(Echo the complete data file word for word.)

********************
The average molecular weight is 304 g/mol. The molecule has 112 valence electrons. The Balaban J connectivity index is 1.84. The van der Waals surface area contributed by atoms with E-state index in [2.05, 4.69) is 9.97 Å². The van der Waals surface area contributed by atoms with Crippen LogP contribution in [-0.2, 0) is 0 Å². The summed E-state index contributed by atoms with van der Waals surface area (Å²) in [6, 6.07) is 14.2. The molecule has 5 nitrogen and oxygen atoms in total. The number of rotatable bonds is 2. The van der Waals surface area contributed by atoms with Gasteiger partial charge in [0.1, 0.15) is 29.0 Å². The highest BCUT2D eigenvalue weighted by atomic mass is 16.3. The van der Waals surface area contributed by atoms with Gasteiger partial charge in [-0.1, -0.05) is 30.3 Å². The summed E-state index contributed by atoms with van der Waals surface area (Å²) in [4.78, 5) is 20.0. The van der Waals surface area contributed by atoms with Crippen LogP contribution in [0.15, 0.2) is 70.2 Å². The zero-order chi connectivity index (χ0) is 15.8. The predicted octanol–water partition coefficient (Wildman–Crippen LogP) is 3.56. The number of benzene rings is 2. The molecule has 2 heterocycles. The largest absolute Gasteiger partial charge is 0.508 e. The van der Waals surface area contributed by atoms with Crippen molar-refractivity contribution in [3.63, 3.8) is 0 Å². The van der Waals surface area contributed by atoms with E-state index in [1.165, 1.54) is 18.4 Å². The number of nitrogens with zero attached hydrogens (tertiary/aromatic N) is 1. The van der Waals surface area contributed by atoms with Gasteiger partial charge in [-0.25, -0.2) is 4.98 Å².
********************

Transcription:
The average molecular weight is 304 g/mol. The molecule has 112 valence electrons. The Balaban J connectivity index is 1.84. The van der Waals surface area contributed by atoms with E-state index in [2.05, 4.69) is 9.97 Å². The van der Waals surface area contributed by atoms with Crippen LogP contribution in [-0.2, 0) is 0 Å². The summed E-state index contributed by atoms with van der Waals surface area (Å²) in [6, 6.07) is 14.2. The molecule has 5 nitrogen and oxygen atoms in total. The number of rotatable bonds is 2. The van der Waals surface area contributed by atoms with Gasteiger partial charge in [0.1, 0.15) is 29.0 Å². The highest BCUT2D eigenvalue weighted by atomic mass is 16.3. The van der Waals surface area contributed by atoms with Gasteiger partial charge in [-0.1, -0.05) is 30.3 Å². The summed E-state index contributed by atoms with van der Waals surface area (Å²) in [4.78, 5) is 20.0. The van der Waals surface area contributed by atoms with Crippen LogP contribution in [0.15, 0.2) is 70.2 Å². The zero-order chi connectivity index (χ0) is 15.8. The predicted octanol–water partition coefficient (Wildman–Crippen LogP) is 3.56. The number of benzene rings is 2. The molecule has 2 heterocycles. The largest absolute Gasteiger partial charge is 0.508 e. The van der Waals surface area contributed by atoms with Crippen molar-refractivity contribution in [3.63, 3.8) is 0 Å². The van der Waals surface area contributed by atoms with E-state index in [1.165, 1.54) is 18.4 Å². The number of nitrogens with zero attached hydrogens (tertiary/aromatic N) is 1. The van der Waals surface area contributed by atoms with Gasteiger partial charge in [-0.25, -0.2) is 4.98 Å².